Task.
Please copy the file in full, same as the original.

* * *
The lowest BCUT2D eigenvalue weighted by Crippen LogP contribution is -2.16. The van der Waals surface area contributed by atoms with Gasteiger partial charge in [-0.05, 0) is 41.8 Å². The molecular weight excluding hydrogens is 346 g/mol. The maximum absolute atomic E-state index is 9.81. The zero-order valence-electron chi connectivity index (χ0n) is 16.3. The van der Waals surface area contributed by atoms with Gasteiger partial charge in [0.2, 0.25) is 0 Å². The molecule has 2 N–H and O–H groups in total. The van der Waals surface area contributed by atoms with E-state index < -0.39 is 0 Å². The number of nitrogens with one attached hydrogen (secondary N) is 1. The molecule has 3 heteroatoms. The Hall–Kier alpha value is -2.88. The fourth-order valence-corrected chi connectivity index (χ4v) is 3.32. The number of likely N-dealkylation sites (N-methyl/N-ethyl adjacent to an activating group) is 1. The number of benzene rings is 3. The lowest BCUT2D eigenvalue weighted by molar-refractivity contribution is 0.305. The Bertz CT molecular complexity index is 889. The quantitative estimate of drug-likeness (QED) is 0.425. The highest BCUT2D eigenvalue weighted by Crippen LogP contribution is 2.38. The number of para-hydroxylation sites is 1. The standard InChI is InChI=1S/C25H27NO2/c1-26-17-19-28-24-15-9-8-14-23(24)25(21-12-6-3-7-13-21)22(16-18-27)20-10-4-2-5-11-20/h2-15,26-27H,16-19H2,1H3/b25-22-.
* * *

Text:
The lowest BCUT2D eigenvalue weighted by Crippen LogP contribution is -2.16. The van der Waals surface area contributed by atoms with Gasteiger partial charge in [-0.05, 0) is 41.8 Å². The molecular weight excluding hydrogens is 346 g/mol. The maximum absolute atomic E-state index is 9.81. The zero-order valence-electron chi connectivity index (χ0n) is 16.3. The van der Waals surface area contributed by atoms with Gasteiger partial charge in [0.2, 0.25) is 0 Å². The molecule has 2 N–H and O–H groups in total. The van der Waals surface area contributed by atoms with E-state index < -0.39 is 0 Å². The number of nitrogens with one attached hydrogen (secondary N) is 1. The molecule has 3 heteroatoms. The Hall–Kier alpha value is -2.88. The fourth-order valence-corrected chi connectivity index (χ4v) is 3.32. The number of likely N-dealkylation sites (N-methyl/N-ethyl adjacent to an activating group) is 1. The number of benzene rings is 3. The lowest BCUT2D eigenvalue weighted by molar-refractivity contribution is 0.305. The Bertz CT molecular complexity index is 889. The quantitative estimate of drug-likeness (QED) is 0.425. The highest BCUT2D eigenvalue weighted by Crippen LogP contribution is 2.38. The number of para-hydroxylation sites is 1. The standard InChI is InChI=1S/C25H27NO2/c1-26-17-19-28-24-15-9-8-14-23(24)25(21-12-6-3-7-13-21)22(16-18-27)20-10-4-2-5-11-20/h2-15,26-27H,16-19H2,1H3/b25-22-.